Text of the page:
Last week, I correctly picked Mississippi to beat Texas in Austin on the Onside Sports app. You should download this app. It’s a great way to follow sports and interact with others. If you’re on an iPhone, click here.

Now, the media has reached a frenzy with speculation that Alabama coach Nick Saban will become the Texas coach. With the undying love that Saban has for the media, I can’t imagine his inner anger over dealing with Texas questions for the next 4 months.

Texas plays Kansas State at home this weekend. Vegas still favors Texas by 5.5. Since my predictions vary from Texas by 9.8 to Kansas State by 5.3, I’m believing in the wisdom of crowds on this one.

Vegas still likes USC, too

While this isn’t a popular opinion, I think USC’s Lane Kiffin is a good coach.

USC beat Boston College last week, as the offense improved drastically from the previous week against Washington State. In all the media noise surrounding Kiffin’s job, it’s getting lost that USC’s defense has improved from last season. They have only given up 3.8 yards per play, although they haven’t faced a great offense yet.

Vegas has USC as a 6.5 point favorite against Utah State, another strong team from a year ago that lost a coach. Given that Utah State will not end this season 10th like they did a year ago, this spread seems about right.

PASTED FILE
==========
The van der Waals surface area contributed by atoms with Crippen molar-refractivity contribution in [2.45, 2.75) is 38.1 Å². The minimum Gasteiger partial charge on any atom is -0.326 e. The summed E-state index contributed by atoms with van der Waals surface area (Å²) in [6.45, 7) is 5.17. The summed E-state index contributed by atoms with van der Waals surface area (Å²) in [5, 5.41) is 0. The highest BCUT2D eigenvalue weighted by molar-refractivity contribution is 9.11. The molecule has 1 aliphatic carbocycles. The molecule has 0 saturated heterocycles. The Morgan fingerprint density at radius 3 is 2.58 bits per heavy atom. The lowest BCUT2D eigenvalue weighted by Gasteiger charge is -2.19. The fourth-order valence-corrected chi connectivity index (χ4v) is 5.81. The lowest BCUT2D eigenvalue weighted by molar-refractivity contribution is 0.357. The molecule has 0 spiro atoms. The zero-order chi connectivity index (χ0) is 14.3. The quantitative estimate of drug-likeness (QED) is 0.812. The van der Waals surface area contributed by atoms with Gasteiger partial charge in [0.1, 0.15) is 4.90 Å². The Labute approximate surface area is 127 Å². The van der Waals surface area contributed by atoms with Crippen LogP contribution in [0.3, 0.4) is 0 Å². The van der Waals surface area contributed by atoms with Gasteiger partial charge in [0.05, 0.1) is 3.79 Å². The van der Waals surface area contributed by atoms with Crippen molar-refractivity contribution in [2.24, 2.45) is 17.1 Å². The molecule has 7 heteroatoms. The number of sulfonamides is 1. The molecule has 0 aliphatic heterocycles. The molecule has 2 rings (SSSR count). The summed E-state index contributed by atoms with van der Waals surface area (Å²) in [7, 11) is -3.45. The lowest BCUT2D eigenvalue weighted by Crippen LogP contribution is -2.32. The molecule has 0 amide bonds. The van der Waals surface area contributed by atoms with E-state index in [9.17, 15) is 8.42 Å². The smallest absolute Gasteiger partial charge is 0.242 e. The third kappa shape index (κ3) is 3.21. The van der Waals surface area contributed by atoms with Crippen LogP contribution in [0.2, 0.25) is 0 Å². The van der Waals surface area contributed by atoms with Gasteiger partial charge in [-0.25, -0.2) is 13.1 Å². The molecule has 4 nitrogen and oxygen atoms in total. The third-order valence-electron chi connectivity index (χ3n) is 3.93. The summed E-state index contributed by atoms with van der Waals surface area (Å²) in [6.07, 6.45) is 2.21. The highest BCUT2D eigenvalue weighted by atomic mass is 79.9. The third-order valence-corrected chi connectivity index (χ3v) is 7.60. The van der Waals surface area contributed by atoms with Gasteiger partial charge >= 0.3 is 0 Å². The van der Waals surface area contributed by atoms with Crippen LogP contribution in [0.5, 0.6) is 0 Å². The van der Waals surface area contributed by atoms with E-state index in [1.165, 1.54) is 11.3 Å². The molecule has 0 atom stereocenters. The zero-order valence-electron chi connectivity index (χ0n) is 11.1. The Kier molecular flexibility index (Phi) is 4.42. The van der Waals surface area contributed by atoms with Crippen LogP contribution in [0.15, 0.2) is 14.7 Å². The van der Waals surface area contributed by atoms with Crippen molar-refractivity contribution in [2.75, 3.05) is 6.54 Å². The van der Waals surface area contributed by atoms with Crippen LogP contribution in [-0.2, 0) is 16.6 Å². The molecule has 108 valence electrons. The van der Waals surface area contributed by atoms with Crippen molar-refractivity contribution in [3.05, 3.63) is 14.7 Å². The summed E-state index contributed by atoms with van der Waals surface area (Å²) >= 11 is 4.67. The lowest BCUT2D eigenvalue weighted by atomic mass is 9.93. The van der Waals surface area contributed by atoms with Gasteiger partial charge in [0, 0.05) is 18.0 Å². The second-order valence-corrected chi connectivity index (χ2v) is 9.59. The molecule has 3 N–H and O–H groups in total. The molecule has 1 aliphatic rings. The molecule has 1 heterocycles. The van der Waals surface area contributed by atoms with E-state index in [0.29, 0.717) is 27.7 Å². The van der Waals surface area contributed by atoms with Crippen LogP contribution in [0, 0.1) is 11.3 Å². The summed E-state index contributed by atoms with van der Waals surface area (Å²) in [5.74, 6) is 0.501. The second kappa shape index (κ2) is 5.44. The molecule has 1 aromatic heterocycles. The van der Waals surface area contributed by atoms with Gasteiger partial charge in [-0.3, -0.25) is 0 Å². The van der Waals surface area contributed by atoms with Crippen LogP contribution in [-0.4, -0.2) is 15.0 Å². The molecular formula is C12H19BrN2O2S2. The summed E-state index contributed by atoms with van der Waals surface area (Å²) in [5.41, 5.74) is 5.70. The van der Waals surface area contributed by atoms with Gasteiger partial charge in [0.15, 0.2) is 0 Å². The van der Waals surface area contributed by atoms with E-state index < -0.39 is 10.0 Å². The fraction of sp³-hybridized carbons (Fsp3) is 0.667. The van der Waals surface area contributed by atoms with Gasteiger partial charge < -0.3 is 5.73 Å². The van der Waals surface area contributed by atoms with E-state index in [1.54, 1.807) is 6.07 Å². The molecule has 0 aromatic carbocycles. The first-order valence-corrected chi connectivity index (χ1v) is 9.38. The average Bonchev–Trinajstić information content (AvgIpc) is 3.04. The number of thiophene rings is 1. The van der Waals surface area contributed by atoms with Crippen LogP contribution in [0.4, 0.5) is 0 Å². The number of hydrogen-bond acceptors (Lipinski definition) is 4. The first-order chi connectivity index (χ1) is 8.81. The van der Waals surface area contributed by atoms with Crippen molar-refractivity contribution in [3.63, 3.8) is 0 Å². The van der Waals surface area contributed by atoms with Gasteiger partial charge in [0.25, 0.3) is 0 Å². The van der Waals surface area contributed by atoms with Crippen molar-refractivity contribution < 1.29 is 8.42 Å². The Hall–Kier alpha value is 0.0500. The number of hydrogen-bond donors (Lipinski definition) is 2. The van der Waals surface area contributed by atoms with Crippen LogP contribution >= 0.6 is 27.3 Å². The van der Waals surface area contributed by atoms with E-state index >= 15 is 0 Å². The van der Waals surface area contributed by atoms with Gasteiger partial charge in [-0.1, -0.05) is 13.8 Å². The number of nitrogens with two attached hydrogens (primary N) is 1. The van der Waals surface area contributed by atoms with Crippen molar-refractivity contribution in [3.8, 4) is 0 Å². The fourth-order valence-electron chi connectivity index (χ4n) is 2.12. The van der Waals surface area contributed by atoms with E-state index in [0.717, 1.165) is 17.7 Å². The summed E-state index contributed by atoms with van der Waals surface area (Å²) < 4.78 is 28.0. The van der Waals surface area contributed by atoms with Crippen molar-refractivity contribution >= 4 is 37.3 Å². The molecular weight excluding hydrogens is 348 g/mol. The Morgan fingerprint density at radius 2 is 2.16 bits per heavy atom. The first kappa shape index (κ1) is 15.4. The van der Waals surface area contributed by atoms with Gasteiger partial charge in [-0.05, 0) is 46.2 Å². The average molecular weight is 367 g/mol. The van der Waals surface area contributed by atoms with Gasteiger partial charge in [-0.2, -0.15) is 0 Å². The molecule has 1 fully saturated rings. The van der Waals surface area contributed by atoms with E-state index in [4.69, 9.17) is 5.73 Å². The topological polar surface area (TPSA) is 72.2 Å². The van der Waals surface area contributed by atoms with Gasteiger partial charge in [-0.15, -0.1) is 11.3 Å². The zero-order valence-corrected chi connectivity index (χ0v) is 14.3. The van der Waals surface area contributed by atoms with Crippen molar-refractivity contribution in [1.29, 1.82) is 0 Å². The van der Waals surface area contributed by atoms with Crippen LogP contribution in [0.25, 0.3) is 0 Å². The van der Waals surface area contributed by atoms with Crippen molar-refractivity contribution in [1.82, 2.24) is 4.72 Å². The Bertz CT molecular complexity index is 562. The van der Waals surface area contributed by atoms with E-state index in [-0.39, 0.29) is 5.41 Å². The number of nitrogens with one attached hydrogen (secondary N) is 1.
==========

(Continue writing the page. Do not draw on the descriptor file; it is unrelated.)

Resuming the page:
Thanks for reading.

3 types of college football coaches that got fired

College football is a big business. The University of Texas made over $93 million in revenue in 2010, a season in which they went 5-7 and failed to make a bowl game. This excellent visualization from Bloomberg shows the revenue and profit of other major programs. With so much money on the line, athletic directors are desperate to find the superstar coach. So when a coach doesn’t work out, he gets fired. Here, we look at programs headed in a new direction with our offense and defense rankings. The visual shows the offensive and defensive ratings, which corresponds to the expected number of points scored or allowed respectively against average opposition. See the offense and defense rankings for numerical values of these ratings. Note we did not include teams like Southern Miss who had coaches leave for other schools or Ohio State who kept interim coach Luke Fickell within the program.